Institutional Affiliation: University College London
|On The Behavior of Commodity Prices|
with : w3439
The classical theory of commodity price determination integrates myopic supply and demand on the one hand with competitive storage (speculation) under rational expectations on the other. Taking into account the fact that inventories mist; be non-negative, this paper derives from the theory testable implications on the behavior of prices, and makes a first attempt to confront these implications with the empirical evidence. The nonlinearities turn out to be a crucial ingredient in matching the stylized facts, particularity the asymmetries and the sharp upward flares that characterize many commodity prices. The model, simple as it is, goes a long way in reproducing the main features of the data for a range of commodities.
Published: Review of Economic Studies, vol. 59, pp. 1-23 (1992) citation courtesy of
|Asset Pricing and Optimal Portfolio Choice in the Presence of Illiquid Durable Consumption Goods|
with : w2369
We analyze a model of optimal consumption and portfolio selection in which consumption services are generated by holding a durable good. The durable good is illiquid in that a transaction cost must be paid when the good is sold. It is shown that optimal consumption is not a smooth function of wealth; it is optimal for the consumer to wait until a large change in wealth occurs before adjusting his consumption. As a consequence, the consumption based capital asset pricing model fails to hold. Nevertheless, it is shown that the standard, one factor, market portfolio based capital asset pricing model does hold in this environment. It is shown that the optimal durable level is characterized by three numbers (not random variables), say x, y, and z (where x < y < z). The consumer views the ratio ...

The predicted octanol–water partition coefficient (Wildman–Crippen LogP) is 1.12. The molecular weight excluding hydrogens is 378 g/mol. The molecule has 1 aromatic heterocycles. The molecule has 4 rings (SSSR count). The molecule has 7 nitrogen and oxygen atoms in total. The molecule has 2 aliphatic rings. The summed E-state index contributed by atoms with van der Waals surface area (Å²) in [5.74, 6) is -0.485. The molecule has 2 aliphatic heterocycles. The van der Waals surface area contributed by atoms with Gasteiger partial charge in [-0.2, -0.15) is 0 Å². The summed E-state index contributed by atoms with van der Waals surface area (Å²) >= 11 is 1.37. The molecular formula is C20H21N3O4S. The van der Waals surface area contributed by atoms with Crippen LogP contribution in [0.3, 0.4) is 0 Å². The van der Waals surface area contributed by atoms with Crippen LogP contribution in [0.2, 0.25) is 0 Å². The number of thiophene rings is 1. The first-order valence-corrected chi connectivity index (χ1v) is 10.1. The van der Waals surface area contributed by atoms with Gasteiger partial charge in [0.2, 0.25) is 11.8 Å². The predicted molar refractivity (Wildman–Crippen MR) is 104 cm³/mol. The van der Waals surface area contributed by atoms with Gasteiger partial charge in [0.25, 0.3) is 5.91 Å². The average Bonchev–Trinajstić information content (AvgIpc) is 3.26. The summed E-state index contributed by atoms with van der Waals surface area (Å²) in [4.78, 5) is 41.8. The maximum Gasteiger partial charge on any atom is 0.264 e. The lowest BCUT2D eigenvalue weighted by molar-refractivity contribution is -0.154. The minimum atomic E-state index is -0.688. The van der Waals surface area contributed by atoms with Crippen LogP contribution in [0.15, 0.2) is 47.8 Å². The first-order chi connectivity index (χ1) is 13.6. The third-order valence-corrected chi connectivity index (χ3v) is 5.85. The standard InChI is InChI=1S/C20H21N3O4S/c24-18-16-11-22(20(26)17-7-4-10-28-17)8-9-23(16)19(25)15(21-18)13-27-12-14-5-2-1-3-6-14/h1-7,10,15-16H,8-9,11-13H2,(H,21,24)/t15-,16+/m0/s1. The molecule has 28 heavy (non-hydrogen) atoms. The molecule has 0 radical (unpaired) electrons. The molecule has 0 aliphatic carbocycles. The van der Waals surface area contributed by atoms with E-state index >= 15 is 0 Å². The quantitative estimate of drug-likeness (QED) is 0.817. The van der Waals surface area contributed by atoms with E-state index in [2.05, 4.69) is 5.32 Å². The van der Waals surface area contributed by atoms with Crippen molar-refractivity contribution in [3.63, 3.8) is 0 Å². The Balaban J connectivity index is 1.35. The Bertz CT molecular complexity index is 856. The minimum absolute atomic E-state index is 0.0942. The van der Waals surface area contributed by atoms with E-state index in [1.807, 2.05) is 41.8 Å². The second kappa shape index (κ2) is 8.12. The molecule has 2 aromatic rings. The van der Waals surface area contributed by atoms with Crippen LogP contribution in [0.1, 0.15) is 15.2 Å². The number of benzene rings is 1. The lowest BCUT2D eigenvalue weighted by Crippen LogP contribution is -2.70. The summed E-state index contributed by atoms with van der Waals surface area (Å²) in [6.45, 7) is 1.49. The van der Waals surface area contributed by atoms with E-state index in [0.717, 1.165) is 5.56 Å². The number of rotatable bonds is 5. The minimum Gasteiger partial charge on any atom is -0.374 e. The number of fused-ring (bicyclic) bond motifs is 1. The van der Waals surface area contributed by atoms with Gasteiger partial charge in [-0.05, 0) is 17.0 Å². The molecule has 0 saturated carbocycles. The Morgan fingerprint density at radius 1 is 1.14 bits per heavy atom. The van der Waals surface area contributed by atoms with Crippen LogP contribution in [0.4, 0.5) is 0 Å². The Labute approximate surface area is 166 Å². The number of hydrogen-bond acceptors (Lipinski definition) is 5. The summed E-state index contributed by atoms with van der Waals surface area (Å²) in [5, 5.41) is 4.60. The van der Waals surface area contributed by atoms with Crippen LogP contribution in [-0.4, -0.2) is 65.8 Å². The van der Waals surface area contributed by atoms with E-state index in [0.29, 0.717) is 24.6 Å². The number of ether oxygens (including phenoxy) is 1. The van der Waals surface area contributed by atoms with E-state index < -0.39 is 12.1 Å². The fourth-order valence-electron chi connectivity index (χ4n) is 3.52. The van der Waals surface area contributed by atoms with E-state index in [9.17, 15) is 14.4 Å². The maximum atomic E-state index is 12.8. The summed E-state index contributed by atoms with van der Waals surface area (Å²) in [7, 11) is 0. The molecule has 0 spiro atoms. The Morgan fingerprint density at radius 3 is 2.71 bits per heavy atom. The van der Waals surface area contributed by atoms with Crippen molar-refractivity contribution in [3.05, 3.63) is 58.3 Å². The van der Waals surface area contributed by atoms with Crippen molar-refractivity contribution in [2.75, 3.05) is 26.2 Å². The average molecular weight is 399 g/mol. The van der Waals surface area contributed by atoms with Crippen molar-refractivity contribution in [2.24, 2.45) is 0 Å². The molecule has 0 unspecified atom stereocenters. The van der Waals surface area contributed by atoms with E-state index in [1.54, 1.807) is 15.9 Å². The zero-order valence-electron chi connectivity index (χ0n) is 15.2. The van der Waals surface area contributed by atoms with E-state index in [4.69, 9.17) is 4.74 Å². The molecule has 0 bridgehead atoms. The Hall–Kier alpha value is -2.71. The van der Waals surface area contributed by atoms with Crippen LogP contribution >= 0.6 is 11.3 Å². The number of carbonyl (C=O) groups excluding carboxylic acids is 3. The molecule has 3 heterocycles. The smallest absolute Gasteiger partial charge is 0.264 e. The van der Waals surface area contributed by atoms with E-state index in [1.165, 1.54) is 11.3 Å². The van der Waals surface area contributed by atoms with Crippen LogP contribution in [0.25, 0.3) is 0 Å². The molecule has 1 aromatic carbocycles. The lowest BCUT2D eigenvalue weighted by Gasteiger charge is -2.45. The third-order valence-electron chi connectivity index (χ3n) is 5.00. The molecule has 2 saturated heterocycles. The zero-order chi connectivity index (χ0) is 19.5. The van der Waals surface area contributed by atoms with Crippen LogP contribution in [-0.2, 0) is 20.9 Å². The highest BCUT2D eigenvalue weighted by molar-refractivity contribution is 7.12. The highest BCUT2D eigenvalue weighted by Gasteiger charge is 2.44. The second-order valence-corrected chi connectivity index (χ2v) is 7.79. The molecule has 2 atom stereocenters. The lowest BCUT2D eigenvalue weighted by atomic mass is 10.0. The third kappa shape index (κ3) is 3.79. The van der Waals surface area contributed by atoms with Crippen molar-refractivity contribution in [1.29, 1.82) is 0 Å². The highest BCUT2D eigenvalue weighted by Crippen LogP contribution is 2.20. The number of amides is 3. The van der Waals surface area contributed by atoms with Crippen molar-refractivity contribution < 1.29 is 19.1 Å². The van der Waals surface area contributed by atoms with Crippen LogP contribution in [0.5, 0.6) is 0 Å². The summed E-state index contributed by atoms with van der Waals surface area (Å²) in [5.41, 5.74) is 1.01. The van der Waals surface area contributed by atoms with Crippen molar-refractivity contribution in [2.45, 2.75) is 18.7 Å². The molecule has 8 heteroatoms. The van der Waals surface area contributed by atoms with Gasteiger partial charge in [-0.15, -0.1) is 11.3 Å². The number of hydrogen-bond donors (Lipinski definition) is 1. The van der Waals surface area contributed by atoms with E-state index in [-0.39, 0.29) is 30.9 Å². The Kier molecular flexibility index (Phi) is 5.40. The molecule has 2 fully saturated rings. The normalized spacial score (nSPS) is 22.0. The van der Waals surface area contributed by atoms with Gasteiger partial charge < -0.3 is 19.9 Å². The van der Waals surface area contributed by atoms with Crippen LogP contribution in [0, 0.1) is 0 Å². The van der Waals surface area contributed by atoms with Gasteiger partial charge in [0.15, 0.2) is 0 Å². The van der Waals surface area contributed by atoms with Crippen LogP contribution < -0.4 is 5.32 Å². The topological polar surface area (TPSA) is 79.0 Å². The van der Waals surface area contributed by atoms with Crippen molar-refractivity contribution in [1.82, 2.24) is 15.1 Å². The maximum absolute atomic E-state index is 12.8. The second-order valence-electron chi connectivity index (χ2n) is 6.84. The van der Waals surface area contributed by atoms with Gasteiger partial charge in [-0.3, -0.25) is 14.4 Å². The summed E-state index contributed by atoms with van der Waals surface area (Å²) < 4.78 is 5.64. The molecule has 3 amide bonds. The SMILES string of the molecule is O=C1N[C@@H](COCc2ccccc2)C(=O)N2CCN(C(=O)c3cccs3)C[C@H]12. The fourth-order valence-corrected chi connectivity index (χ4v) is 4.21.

Published: Econometrica, vol. 58, no. 1, January 1990, pp. 25-51. citation courtesy of